Our data confirm no association between NES and BMI in pregnant women. In a cross-sectional study of participants with diabetes, participants with NES had higher BMI and they were more likely to have unsatisfactory metabolic control. This evidence does not hold true in the obese population; Calugi et al.,(16) found no differences in the prevalence of the metabolic syndrome and in its individual components between participants with and without NES. The prevalence of metabolic syndrome in the obese population is already high, so it is difficult to implicate an additional effect of NES.

EDs affect about 5-7% of women of chilbearing age. Previous studies have shown that the effect of pregnancy on ED symptoms largely remains unclear. Eating behavior in women with a history of anorexia nervosa may improve with pregnancy but appears to revert to prepregnancy concentrations(24). Bulimia nevrosa symptoms during pregnancy have shown mixed results, there is evidence for worsening,(25) but also for improvement of bulimia nevrosa symptoms during pregnancy(26,27). A study of Crow et al.,(28) showed that pregnancy had an improving effect on binge eating and purging in women who had had eating desorders before pregnancy. In another study, the proportion of women meeting criteria for binge ED was found to increase during pregnancy.


Study Limitations

The literature is limited to EDs such as anorexia, bulimia, and binge eating. In our study, it is seen that NES does not tend to improve in pregnancy in contrast to other EDs.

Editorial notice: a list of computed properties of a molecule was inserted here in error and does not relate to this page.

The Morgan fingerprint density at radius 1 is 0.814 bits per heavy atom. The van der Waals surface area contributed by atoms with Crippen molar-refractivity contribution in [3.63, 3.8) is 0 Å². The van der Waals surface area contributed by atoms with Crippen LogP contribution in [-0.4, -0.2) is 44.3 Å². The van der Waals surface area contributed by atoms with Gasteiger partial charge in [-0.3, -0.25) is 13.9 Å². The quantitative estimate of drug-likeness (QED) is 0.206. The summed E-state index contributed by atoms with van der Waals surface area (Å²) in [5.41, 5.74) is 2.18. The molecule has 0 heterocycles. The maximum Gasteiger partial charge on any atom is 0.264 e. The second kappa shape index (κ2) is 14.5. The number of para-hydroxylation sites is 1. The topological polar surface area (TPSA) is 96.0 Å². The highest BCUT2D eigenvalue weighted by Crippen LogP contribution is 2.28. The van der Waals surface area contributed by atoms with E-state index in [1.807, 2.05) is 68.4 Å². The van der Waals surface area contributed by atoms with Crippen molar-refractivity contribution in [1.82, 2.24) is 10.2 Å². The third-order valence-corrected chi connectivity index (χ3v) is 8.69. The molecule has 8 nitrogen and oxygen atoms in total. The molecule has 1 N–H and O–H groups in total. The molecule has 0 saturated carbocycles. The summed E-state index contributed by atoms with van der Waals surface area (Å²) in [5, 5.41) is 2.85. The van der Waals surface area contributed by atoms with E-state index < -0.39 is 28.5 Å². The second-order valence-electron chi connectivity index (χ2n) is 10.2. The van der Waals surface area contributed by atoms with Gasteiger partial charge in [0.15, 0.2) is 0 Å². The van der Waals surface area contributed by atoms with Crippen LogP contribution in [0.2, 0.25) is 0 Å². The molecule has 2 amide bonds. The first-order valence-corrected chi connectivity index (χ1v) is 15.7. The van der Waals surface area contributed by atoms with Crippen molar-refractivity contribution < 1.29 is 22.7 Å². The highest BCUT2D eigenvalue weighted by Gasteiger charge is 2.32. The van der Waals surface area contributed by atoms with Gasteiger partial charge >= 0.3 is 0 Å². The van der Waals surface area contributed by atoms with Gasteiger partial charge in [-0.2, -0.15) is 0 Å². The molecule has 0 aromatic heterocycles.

Conclusion

To our knowledge, no studies of night eating symptoms during pregnancy have been conducted. The results of this study suggest that night eating symptoms during pregnancy may increase and this is able to affect glucose metabolism. Our findings can be evaluated as follows: pregnancy can lead to changes in eating attitudes and behaviors, even in women without EDs. Future research in this area should use larger samples to examine the possibility of metabolic effects of NE symptoms during pregnancy.


Ethics

Ethics Committee Approval: Approval for the study was by the Necmettin Erbakan University Faculty of Medicine Ethics Committee (approval no: 2017/1066), and all procedures were performed in accordance with the Helsinki Declaration.

Informed Consent: Informed consent was obtained from all study participants.

Peer-review: External and internal peer-reviewed.

Authorship Contributions

Surgical and Medical Practices: S.Ö., Concept: F.K.S., C.D.D., S.Ö., Design: F.K.S., M.A.E., Data Collection or Processing: S.Ö., C.D.D., Analysis or Interpretation: F.K.S., C.D.D., Literature Search: C.D.D., M.A.E., Writing: F.K.S., C.D.D.

Conflict of Interest: No conflict of interest was declared by the authors.

Financial Disclosure: The authors declared that this study received no financial support.

Images